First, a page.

elminster I think the 12% difference compared to Specialization that I came up with in my calculation is quite significant. Compared to Mstery for Dwarven Defender... yes, that would be a problem, but that kit as of right now is the only one that compares favorably against the other warrior kits. Excluding the Thac0 bonus, which makes 2% difference with the new GM rules, the difference to me is still too great. Just to give an example, towards the middle of SoA Korgan would be doing about 34% (2% less than my original calculation if we exclude the thac0 bonus alltogether) more damage on average than Minsc, and about the same difference between Mazzy and Valygar. Excluding all the little special bonuses that each get, I just don't see how the stealth abilities of Minsc and Valygar plus the few spells they can cast can offset the fighting prowess of Korgan or Mazzy. Which not only goes against the balance of the game, but also against the roles those characters play in the game. Almost every single NPC in the game admires Minsc prowess in battle including Korgan. Now if Korgan does +34% extra damage than Minsc, I am not sure if that will be so true anymore.

    Given all the availability of powerful weapons of almost every type, I don't see why Grand Mastery should give such a significant bonus. Sure it seems like a big commitment into a single weapon to give it 5 points, but that doesn't mean this should make a warrior +34% stronger in battle than a warrior that can only specialize. There is no doubt in my mind that there should be a difference, but I'm simply talking here about the numbers, which in my mind don't make sense within the context of the game that allows such high level characters. The bonus differences of a generic Ranger, Paladin or Warrior in the original BG2 are rather subtle, but in my opinion better balanced.

  • elminsterelminster Member, Developer Posts: 16,009
    edited May 2015
    EE Grand Mastery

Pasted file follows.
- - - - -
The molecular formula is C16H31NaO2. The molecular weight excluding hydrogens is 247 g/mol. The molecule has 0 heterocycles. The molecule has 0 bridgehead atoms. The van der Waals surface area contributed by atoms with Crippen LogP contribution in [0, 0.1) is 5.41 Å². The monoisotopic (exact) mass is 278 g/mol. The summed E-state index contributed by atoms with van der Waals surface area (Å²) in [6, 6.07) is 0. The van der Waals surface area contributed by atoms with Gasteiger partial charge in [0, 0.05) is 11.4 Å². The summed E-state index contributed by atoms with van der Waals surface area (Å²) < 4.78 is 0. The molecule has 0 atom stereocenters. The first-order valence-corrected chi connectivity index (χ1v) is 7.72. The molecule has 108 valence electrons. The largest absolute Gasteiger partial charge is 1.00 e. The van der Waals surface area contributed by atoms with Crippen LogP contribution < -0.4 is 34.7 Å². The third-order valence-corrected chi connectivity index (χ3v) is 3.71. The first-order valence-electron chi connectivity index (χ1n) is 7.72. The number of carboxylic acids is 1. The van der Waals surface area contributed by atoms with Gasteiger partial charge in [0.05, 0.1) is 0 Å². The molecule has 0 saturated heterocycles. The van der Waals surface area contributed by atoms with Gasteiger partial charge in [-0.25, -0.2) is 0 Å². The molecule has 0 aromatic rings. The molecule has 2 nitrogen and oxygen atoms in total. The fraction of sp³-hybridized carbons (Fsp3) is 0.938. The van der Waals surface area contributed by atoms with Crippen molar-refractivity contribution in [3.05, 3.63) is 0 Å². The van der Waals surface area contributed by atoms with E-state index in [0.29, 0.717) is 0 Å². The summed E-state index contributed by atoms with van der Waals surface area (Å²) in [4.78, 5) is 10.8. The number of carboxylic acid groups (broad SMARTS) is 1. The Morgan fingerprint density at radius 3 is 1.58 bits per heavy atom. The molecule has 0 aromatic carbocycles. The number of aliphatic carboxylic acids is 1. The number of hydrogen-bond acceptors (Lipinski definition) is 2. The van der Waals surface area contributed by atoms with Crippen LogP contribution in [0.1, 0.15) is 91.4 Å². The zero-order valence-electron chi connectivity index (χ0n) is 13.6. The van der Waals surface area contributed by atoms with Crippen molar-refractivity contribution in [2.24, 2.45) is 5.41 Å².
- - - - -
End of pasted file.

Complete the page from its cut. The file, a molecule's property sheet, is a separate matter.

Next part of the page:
With the availability of strength boosting potions as well as the existence of party buffs and disabling spells most enemies in Shadows of Amn aren't generally balanced to survive even 5 APR in the game (at least from a melee weapon), so making that 6 APR (with IH) isn't significant. Especially once multiple warrior party members are involved. For anyone interested in doing as much damage as possible Improved Haste was always available nearly right out of Irenicus's dungeon and if you do purchase it it won't be long before you can use it. So I'm not too worried about a fighter that specifically chooses to use one weapon type may be too effective with it. Throne of Bhaal may be a different story but at that point any warrior can pretty much be doing 100+ damage/round with a melee weapon.

    Mazzy and Korgan certainly benefit from that extra 1/2 per round (1 with IH) but I would say the benefits they already had prior to this change were much more significant than this increase in their number of attacks per round. Especially since neither of them start out with two-weapon style (unlike Valygar or Minsc). Outside of nightmare mode I'm just not really seeing where this extra damage would prove to be all that significant on a practical level.

  • ikonomovikonomov Member Posts: 11
    edited May 2015
    Original BG2 Grand Mastery
    elminster your observations are very true and I agree with them. It isn't very significant on a practical level. We can write couple of pages of how any party with any NPCs can play to their strength and benefit from their abilities in a way to make this argument meaningless. However, the fact of the matter is that somebody inside the team that designed EE made the decision to change the rules set by BG2. The change is there, and while we can give many scenarios when the difference might be "practically insignificant" depending on the play style it can also be significant, and as I show by numbers that it can be VERY significant. I understand that some of the decisions were driven by the community, and as part of this community I disagree of the change that was made. There are mods that can alter the game in many ways, and everybody has the right to defend the use of them, but considering the entirety of the game I think the change impacts the overall balance of the game and should have been kept as a separate mod, not as part of the official game. Simply because most people (including myself) like the kits that benefit from Grand Mastery doesn't mean that the rules should be changed in favor of those kits.